Spike Lee's 'Bad25' reveals Michael Jackson as a gifted musician
The subject of Spike Lee's latest documentary is a legendary talent who was better known as a tabloid figure in the past two decades of his life.
But with “Bad25” — an in-depth look at the creative process behind Michael Jackson's 1987 album on its silver anniversary — the director re-introduces us to the staggeringly gifted young man the world knew before all the circuses and scandals.
“For too long, people focused on that other stuff,” Lee says. “When you do that with an artist, you do it to the detriment of the art. People are beginning to refocus on Michael Jackson's music now.”
Lee spoke with numerous musicians, choreographers and filmmakers who collaborated with Jackson on “Bad,” among them Martin Scorsese. There's also archival footage of Jackson and commentary from stars who were influenced by him, among them Mariah Carey and Kanye West.
“People at the top of their fields make it look so easy,” Lee says. “You think Michael Jordan came out of the womb dunking, or Frank Sinatra was born with that voice. But these people bust their (butts). Michael Jackson sang for his supper from the time he was 5.”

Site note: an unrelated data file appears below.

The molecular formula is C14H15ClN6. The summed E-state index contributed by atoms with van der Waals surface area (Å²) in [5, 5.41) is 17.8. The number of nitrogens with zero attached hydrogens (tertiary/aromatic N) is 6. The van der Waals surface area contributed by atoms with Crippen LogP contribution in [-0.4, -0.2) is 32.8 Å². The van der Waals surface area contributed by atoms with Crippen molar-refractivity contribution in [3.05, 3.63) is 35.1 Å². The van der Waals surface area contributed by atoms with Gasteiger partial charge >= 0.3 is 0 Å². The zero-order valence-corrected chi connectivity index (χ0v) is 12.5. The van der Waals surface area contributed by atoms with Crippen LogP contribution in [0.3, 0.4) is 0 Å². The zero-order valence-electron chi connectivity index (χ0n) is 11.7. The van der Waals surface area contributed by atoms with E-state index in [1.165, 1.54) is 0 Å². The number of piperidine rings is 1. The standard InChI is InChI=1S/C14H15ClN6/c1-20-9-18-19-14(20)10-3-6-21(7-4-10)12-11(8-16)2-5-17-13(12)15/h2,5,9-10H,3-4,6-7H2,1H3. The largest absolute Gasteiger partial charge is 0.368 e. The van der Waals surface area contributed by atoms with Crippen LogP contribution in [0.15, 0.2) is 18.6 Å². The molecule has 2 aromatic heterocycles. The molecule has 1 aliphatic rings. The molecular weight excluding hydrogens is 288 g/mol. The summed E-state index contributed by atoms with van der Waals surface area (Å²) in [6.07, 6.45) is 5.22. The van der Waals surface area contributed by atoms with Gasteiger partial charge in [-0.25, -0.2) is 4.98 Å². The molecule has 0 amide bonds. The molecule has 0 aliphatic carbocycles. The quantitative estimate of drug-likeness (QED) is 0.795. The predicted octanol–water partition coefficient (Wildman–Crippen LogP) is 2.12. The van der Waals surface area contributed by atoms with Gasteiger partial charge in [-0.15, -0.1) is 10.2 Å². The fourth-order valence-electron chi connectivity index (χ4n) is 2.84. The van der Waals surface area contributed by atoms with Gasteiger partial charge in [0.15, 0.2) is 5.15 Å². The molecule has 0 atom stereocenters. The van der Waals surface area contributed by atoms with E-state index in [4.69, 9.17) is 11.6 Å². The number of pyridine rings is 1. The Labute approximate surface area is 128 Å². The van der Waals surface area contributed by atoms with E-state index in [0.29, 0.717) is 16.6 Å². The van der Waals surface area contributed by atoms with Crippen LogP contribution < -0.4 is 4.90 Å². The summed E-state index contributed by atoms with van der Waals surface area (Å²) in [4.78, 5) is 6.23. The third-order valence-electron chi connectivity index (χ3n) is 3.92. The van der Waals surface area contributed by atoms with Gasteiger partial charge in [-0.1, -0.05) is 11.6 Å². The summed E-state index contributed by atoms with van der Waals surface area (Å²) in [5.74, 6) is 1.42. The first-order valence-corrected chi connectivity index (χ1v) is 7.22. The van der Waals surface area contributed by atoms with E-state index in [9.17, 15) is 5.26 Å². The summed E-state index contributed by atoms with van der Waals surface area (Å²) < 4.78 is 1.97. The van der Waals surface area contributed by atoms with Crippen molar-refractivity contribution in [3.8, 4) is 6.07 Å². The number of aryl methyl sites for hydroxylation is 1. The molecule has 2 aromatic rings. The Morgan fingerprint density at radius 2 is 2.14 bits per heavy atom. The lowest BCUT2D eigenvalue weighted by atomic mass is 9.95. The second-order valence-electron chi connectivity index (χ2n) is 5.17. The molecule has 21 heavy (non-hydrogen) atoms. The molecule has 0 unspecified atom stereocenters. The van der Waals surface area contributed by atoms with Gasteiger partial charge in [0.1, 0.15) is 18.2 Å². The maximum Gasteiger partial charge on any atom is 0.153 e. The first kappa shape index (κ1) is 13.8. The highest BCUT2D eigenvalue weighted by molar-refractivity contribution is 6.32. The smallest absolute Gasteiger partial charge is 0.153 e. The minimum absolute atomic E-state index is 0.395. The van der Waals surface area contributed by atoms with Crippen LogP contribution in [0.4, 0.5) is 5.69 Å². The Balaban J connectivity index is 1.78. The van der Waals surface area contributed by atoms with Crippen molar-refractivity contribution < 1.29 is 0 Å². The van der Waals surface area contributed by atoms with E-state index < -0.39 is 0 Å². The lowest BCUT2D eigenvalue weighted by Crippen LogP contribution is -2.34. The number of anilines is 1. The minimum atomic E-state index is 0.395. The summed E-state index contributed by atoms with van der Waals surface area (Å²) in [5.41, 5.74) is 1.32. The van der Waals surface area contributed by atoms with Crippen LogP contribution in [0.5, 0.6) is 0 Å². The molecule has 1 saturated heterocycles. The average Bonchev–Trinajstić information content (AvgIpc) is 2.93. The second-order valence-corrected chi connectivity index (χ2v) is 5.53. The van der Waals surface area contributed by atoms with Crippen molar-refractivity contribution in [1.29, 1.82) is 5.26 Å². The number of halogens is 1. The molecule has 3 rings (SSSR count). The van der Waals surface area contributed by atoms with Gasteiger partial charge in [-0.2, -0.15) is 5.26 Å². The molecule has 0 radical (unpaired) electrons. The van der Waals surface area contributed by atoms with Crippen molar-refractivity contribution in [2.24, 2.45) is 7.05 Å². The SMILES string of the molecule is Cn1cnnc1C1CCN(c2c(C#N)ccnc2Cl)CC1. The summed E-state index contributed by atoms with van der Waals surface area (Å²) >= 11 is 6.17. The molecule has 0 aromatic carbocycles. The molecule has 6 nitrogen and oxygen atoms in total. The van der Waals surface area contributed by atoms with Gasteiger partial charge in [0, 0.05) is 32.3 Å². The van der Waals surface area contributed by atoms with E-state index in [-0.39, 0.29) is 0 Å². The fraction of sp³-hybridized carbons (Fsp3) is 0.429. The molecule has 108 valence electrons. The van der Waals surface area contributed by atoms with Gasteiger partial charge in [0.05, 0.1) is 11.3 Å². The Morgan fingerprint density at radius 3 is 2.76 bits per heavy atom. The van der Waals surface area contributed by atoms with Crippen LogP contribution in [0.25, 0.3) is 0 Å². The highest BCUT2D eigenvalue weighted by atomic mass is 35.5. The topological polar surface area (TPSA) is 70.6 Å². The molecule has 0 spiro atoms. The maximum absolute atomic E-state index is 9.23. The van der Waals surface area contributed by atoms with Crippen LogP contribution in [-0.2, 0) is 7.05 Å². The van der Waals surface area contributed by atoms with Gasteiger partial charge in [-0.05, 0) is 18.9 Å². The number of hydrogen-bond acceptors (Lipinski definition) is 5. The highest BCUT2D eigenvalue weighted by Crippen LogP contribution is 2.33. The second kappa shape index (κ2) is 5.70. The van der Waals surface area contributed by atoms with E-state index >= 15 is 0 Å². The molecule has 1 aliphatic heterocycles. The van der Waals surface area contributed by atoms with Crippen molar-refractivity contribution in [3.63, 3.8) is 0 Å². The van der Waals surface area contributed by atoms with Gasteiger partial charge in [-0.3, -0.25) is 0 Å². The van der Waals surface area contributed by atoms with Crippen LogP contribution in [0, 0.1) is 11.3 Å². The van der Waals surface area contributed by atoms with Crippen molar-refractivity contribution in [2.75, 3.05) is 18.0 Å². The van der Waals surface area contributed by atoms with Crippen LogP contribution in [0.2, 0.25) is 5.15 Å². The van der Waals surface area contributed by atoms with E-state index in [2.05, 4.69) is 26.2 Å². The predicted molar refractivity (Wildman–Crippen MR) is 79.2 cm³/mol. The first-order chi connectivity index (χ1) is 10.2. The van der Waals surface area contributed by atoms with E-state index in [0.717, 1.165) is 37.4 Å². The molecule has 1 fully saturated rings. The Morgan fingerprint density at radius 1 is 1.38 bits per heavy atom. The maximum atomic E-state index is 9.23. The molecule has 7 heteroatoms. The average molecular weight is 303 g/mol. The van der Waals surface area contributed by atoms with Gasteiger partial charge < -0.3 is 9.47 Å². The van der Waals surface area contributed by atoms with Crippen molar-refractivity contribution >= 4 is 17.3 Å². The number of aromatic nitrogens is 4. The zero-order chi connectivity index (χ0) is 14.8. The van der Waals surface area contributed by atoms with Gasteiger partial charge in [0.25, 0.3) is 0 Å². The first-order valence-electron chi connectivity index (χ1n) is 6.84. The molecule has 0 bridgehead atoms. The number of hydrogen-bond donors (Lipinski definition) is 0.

The documentary, which airs at 9:30 p.m. Thursday on ABC, reflects on the pressure that “Bad” posed in following 1982's “Thriller,” which remains the best-selling album of all time. But the emphasis is on Jackson's artistry.
“Sheryl Crow (Jackson's onetime backup singer) said he could change the molecules in a room,” Lee says. “I never heard a description like that. But it's very apropos.”
Although Lee himself worked with Jackson on short films for the single “They Don't Care About Us” in 1996, he never considered adding personal insights.
“We weren't close — I'm not going to front,” Lee says. “He was going through some things then.”
The ABC cut is about half as long as the 131-minute version that earned acclaim at the Venice and Toronto Film Festivals, but a full-length DVD is expected early next year.
“Of all my documentaries, this one will be the most watched ever,” Lee says. “Thanksgiving night in America? That's huge.”
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